Facade, Chicago, Composite with Shirley Berman
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© Edmund Teske Archives/Laurence Bump and Nils Vidstrand, 2001

Edmund Teske
American, Chicago, negatives 1940 and 1956; print 1956
Gelatin silver composite print
3 5/8 x 4 5/8 in.

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This dreamlike image of a female face on the side of a building is the result of two images printed to appear as one. The woman's visage is set against "masculine" elements such as the building's rough exterior, and in the distance, a smokestack and electrical tower. Hanging clothes soften this stark industrial world, and the woman's closed eyes and thoughtful expression set a contemplative mood.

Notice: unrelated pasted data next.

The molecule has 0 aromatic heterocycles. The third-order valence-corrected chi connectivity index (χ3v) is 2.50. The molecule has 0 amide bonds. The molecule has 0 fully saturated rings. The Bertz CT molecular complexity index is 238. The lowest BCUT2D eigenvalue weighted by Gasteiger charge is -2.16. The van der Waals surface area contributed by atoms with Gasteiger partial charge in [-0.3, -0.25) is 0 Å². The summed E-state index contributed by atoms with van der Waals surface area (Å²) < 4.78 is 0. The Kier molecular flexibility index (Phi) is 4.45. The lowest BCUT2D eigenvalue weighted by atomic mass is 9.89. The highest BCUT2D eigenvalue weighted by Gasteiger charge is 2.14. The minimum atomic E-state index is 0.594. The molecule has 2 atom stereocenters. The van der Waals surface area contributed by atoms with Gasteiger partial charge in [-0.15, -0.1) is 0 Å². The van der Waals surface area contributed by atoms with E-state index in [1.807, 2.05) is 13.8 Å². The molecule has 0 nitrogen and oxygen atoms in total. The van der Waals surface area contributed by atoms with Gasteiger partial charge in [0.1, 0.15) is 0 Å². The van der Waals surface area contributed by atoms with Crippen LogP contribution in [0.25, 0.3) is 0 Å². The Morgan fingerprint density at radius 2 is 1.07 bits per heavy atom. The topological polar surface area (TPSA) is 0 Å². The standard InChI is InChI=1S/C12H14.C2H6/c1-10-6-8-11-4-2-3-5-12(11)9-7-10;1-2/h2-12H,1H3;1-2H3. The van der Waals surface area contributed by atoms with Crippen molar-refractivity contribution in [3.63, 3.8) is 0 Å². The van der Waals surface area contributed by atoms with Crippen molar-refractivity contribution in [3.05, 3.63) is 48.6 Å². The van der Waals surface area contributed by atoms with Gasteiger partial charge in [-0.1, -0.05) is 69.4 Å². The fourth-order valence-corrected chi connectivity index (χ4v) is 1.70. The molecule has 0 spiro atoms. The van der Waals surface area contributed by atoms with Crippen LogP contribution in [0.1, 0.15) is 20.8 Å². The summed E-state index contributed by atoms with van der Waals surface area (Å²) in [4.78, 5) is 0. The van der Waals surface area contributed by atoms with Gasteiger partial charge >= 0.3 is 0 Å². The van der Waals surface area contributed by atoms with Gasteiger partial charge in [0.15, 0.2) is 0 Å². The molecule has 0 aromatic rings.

Teske photographed the landscape in 1940 in a steel industry shantytown on the outskirts of Chicago. The image is sandwiched with a 1956 negative portraying Shirley Berman, the wife of Wallace Berman, a Beat movement artist and poet. Both were friends of Teske in Los Angeles; he often used Shirley's portrait in composite pictures as an archetypal female figure.

For Teske, printing old negatives had a nostalgic and symbolic function. The composite photograph created a timeless, if not idealized, world that would otherwise be out of reach with a more conventional photographic approach. This composite image hints at a psychological state: the realm of the imagination.